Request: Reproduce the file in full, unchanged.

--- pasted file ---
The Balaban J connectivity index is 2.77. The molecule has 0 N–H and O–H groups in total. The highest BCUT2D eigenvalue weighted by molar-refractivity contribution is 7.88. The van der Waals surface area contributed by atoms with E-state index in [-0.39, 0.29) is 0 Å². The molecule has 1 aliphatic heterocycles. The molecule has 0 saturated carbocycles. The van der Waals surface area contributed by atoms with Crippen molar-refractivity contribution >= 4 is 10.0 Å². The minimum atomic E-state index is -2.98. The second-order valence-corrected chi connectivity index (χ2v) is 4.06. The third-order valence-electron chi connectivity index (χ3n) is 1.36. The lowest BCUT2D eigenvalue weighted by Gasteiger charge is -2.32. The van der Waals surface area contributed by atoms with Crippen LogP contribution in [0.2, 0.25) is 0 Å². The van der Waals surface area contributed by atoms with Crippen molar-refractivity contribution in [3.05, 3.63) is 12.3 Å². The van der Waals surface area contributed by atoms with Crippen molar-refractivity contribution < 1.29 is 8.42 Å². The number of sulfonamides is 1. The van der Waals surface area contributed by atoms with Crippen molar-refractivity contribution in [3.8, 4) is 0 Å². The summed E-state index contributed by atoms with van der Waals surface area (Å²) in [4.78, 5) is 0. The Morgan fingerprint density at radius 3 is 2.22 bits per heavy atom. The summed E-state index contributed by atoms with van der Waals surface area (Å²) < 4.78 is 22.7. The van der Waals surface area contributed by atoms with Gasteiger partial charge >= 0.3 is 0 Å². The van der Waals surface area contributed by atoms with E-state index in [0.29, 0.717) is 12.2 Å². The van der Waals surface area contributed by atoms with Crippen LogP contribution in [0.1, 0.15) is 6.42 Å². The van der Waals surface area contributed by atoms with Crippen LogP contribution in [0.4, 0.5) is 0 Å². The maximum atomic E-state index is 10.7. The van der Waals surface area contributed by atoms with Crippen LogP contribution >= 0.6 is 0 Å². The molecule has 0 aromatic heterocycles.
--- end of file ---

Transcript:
The Balaban J connectivity index is 2.77. The molecule has 0 N–H and O–H groups in total. The highest BCUT2D eigenvalue weighted by molar-refractivity contribution is 7.88. The van der Waals surface area contributed by atoms with E-state index in [-0.39, 0.29) is 0 Å². The molecule has 1 aliphatic heterocycles. The molecule has 0 saturated carbocycles. The van der Waals surface area contributed by atoms with Crippen molar-refractivity contribution >= 4 is 10.0 Å². The minimum atomic E-state index is -2.98. The second-order valence-corrected chi connectivity index (χ2v) is 4.06. The third-order valence-electron chi connectivity index (χ3n) is 1.36. The lowest BCUT2D eigenvalue weighted by Gasteiger charge is -2.32. The van der Waals surface area contributed by atoms with Crippen LogP contribution in [0.2, 0.25) is 0 Å². The van der Waals surface area contributed by atoms with Crippen molar-refractivity contribution in [3.05, 3.63) is 12.3 Å². The van der Waals surface area contributed by atoms with Crippen molar-refractivity contribution < 1.29 is 8.42 Å². The number of sulfonamides is 1. The van der Waals surface area contributed by atoms with Crippen molar-refractivity contribution in [3.8, 4) is 0 Å². The summed E-state index contributed by atoms with van der Waals surface area (Å²) in [4.78, 5) is 0. The Morgan fingerprint density at radius 3 is 2.22 bits per heavy atom. The summed E-state index contributed by atoms with van der Waals surface area (Å²) < 4.78 is 22.7. The van der Waals surface area contributed by atoms with Gasteiger partial charge >= 0.3 is 0 Å². The van der Waals surface area contributed by atoms with E-state index in [0.29, 0.717) is 12.2 Å². The van der Waals surface area contributed by atoms with Crippen LogP contribution in [0.1, 0.15) is 6.42 Å². The van der Waals surface area contributed by atoms with Crippen LogP contribution in [0.4, 0.5) is 0 Å². The maximum atomic E-state index is 10.7. The van der Waals surface area contributed by atoms with Crippen LogP contribution >= 0.6 is 0 Å². The molecule has 0 aromatic heterocycles.